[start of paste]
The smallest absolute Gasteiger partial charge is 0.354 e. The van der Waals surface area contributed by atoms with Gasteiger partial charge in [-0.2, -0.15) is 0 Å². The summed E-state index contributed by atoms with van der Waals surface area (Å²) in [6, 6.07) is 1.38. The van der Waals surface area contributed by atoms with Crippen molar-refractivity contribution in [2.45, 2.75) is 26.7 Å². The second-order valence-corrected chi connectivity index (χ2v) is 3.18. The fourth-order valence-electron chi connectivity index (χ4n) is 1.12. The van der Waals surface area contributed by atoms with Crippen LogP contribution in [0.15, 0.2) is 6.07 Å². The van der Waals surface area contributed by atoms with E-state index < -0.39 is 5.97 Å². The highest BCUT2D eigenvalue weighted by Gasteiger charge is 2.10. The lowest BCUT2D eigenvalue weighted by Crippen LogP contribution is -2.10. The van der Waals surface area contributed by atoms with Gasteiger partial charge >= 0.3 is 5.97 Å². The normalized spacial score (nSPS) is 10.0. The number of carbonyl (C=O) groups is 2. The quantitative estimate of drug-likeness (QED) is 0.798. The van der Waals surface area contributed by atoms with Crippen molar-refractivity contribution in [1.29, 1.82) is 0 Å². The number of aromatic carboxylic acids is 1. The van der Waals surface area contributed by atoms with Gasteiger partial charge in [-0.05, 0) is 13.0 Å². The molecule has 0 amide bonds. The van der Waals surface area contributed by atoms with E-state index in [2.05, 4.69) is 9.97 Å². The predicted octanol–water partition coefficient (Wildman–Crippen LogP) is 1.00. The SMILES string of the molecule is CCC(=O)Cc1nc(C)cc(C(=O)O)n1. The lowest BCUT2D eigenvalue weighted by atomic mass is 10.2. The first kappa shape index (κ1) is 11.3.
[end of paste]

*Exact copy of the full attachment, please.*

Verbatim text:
The smallest absolute Gasteiger partial charge is 0.354 e. The van der Waals surface area contributed by atoms with Gasteiger partial charge in [-0.2, -0.15) is 0 Å². The summed E-state index contributed by atoms with van der Waals surface area (Å²) in [6, 6.07) is 1.38. The van der Waals surface area contributed by atoms with Crippen molar-refractivity contribution in [2.45, 2.75) is 26.7 Å². The second-order valence-corrected chi connectivity index (χ2v) is 3.18. The fourth-order valence-electron chi connectivity index (χ4n) is 1.12. The van der Waals surface area contributed by atoms with Crippen LogP contribution in [0.15, 0.2) is 6.07 Å². The van der Waals surface area contributed by atoms with E-state index < -0.39 is 5.97 Å². The highest BCUT2D eigenvalue weighted by Gasteiger charge is 2.10. The lowest BCUT2D eigenvalue weighted by Crippen LogP contribution is -2.10. The van der Waals surface area contributed by atoms with Gasteiger partial charge >= 0.3 is 5.97 Å². The normalized spacial score (nSPS) is 10.0. The number of carbonyl (C=O) groups is 2. The quantitative estimate of drug-likeness (QED) is 0.798. The van der Waals surface area contributed by atoms with Crippen molar-refractivity contribution in [1.29, 1.82) is 0 Å². The number of aromatic carboxylic acids is 1. The van der Waals surface area contributed by atoms with Gasteiger partial charge in [-0.05, 0) is 13.0 Å². The molecule has 0 amide bonds. The van der Waals surface area contributed by atoms with E-state index in [2.05, 4.69) is 9.97 Å². The predicted octanol–water partition coefficient (Wildman–Crippen LogP) is 1.00. The SMILES string of the molecule is CCC(=O)Cc1nc(C)cc(C(=O)O)n1. The lowest BCUT2D eigenvalue weighted by atomic mass is 10.2. The first kappa shape index (κ1) is 11.3.